Five Hard-to-Spot Signs of Loneliness for Seniors
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Five Hard-to-Spot Signs of Loneliness for Seniors

Over 27% of the older population over 60 in the US lives alone. That means they don't see their loved ones often enough or spend enough quality time together. While some older adults manage well, others struggle with depression, loneliness, and isolation. 

In addition to feeling sad, socially isolated older individuals experience other problems like poor memory, decreased ability to focus, and declining mobility. Being alone leads to anxiety and makes it harder for older individuals to remain socially engaged. If you suspect someone you care about in Sacramento is struggling with loneliness, here are five telltale signs.

1. Avoiding Social Interaction

You may think it's okay for the older population to spend time alone sometimes, especially since many enjoy spending quality time with themselves. Some older adults struggle with loneliness even if they want company. They may feel like nothing is interesting to say and may even worry that asking questions will be a bother.

Instead, they might prefer to read, play board games, watch TV, or listen to music rather than try to converse with someone else. That might seem strange if they've been out in public and engaged in conversations before, but they don't want to talk anymore.

2. Unable to Sleep Well Due to Loneliness

Older adults are susceptible to disruptions in the circadian rhythm (the body's internal clock). These disruptions include changes in lighting, loud noises, and shifts in the regularity of sleep hours. When older people are lonely, they may begin worrying about their future and have trouble sleeping at night. In addition to making sleep difficult, insomnia may cause older adults to wake up early, or stay awake late, building up fatigue.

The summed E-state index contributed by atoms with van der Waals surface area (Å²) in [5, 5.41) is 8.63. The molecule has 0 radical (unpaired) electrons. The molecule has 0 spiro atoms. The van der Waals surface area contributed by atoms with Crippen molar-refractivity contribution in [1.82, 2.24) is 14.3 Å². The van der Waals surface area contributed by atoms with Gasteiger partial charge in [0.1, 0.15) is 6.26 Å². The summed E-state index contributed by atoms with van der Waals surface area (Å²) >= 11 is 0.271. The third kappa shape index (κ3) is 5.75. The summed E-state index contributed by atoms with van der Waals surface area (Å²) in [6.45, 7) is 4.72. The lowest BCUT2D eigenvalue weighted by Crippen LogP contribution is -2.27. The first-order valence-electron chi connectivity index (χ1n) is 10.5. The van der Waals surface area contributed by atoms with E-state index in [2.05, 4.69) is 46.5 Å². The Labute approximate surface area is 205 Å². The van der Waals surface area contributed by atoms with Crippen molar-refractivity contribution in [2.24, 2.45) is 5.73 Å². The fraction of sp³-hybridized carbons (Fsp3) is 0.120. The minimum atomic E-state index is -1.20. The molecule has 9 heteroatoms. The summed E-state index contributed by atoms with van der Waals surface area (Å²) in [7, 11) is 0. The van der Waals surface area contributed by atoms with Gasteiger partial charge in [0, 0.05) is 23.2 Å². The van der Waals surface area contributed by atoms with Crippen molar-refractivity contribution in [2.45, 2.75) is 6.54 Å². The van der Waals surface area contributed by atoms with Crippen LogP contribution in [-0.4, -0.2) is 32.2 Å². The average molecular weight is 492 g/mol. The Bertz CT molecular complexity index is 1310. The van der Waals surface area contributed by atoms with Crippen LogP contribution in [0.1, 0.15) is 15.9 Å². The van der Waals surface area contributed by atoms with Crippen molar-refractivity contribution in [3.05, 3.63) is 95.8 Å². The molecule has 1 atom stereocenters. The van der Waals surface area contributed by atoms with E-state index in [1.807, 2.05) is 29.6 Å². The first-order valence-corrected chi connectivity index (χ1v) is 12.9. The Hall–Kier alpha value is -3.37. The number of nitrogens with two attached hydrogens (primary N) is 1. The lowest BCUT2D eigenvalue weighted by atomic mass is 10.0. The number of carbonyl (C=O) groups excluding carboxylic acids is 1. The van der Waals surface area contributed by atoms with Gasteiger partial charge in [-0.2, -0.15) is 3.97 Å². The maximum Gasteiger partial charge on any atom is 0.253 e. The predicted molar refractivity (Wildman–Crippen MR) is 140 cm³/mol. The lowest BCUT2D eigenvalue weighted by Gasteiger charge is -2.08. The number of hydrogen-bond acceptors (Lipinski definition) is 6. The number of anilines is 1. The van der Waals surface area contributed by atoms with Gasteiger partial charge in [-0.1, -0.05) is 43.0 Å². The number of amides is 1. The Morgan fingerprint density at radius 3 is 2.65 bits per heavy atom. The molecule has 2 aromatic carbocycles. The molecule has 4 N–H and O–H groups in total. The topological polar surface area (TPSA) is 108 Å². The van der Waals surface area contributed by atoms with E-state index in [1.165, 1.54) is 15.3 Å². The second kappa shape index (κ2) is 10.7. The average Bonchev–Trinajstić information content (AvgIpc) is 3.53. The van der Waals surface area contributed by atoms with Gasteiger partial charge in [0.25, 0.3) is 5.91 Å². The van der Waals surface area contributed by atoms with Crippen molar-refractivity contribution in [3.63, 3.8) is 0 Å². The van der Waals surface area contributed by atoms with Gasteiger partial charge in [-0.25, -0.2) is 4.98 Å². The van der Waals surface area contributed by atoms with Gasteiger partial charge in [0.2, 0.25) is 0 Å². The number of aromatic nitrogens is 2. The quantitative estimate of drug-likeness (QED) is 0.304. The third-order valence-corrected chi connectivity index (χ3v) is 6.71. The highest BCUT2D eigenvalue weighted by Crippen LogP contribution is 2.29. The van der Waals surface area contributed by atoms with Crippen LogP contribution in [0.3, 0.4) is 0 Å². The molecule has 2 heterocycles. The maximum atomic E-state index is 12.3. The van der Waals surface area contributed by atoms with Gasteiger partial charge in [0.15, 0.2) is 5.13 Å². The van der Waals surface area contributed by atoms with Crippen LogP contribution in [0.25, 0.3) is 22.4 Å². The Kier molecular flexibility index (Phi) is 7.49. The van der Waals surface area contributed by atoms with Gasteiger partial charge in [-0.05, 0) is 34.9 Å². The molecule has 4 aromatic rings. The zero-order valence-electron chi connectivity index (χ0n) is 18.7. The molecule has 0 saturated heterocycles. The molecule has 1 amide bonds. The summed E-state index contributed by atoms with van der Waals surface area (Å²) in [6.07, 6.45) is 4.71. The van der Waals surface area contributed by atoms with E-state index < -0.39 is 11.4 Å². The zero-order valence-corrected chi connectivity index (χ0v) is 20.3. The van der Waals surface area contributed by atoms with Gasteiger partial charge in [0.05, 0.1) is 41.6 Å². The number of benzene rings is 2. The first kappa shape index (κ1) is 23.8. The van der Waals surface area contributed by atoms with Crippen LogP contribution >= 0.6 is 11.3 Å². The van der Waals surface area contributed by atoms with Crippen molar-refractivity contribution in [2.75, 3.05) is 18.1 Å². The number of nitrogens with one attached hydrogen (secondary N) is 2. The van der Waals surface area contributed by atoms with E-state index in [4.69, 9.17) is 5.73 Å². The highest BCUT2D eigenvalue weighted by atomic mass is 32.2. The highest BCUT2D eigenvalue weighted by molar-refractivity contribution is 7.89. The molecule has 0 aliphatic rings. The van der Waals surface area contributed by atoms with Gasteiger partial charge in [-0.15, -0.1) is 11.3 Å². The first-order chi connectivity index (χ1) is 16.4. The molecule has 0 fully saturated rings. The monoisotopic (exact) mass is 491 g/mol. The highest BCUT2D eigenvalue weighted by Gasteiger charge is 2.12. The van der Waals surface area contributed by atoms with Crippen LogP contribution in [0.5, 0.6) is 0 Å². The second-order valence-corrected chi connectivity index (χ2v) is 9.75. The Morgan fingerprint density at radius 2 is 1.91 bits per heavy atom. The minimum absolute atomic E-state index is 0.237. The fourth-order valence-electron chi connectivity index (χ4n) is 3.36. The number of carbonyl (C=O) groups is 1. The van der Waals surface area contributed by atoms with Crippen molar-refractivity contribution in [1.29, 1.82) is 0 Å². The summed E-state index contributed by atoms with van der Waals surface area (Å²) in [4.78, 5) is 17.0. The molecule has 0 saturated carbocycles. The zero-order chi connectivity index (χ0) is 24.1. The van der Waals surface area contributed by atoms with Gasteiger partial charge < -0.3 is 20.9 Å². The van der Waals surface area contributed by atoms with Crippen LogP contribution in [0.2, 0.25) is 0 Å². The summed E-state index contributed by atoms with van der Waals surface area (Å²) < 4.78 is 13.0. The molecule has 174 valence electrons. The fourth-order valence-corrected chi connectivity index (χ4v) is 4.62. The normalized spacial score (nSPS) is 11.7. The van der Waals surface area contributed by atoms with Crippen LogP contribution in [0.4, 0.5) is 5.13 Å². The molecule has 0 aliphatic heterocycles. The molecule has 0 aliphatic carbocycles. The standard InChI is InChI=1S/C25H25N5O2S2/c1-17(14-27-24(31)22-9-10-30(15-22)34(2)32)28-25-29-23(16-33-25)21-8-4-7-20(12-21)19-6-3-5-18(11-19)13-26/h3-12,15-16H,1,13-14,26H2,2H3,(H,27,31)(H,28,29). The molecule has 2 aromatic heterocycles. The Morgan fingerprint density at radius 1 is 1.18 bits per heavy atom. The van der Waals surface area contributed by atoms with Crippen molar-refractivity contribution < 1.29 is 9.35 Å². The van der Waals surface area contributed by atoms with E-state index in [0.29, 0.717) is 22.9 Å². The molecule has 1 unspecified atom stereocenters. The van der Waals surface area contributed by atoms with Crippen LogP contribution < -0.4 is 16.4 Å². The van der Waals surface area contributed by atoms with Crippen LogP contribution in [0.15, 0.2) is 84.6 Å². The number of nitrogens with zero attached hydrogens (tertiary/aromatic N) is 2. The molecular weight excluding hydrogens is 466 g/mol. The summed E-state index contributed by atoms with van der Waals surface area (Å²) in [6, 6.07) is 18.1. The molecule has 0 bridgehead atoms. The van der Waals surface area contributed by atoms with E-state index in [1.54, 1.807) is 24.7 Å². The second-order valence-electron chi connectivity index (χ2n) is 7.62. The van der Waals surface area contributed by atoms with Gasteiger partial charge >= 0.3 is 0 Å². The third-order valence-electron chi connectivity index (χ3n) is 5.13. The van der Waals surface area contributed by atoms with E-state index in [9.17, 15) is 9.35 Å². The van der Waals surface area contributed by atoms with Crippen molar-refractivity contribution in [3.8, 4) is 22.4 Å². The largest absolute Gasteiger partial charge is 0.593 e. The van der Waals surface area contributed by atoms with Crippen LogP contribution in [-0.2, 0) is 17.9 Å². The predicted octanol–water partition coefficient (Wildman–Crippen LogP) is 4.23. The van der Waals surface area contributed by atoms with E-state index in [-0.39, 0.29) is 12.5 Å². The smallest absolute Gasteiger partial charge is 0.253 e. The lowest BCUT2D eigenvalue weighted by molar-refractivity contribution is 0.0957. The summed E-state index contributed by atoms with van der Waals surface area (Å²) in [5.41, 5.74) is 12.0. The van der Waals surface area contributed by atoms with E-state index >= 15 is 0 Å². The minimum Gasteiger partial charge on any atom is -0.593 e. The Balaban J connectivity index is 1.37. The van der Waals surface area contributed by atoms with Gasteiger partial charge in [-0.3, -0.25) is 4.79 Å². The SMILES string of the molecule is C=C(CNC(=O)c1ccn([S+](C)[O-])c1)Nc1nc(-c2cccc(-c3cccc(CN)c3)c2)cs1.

3. Feeling Like Time is Passing Slowly

Older people generally experience a slowing down in physical activity, including walking, climbing stairs, and exercising. For older adults who live alone, this can lead to feeling like time is moving slower than usual or even feeling exhausted. They may also feel bored or frustrated if they can't spend as much time outside as they did in past years.

4. Loss of Interest in Familiar Routines

For older adults, the sense of routine can fade. When this happens, it feels natural to start breaking habits. For example, if older loved ones stop attending church regularly, they miss socializing with friends. If they stop playing cards with family members, they lose their favorite pastime.

When older people lose their enthusiasm for things they once cared about, it's time to start thinking about how to fill that void. It can help maintain their sense of purpose.

5. Low Socioeconomic Status

Low socioeconomic status, or low income and education, contributes to loneliness. Older adults with lower socioeconomic status tend to have fewer social contacts. They are also less involved in community organizations and live in neighborhoods with few amenities. These factors make it difficult for them to meet new people and maintain existing friendships. Social isolation and lack of community involvement contribute to loneliness.

Get Personalized Care for Your Older Loved Ones

The older population can become isolated due to personal issues, while others may feel alienated by society. Regardless of where they fall on the spectrum, older adults who experience isolation often need emotional support.

At Senior Helpers Sacramento, our caregivers have training and experience to understand what makes each person vulnerable to loneliness. They are pivotal in providing emotional and physical assistance to older adults. 

If you are in Sacramento, Roseville, Fair Oaks, Carmichael, Citrus Heights, Antelope, Rancho Cordova, McClellan, Elverta, Mather, North Highlands, Rio Linda, or Loomis, contact us today at 916-701-8400.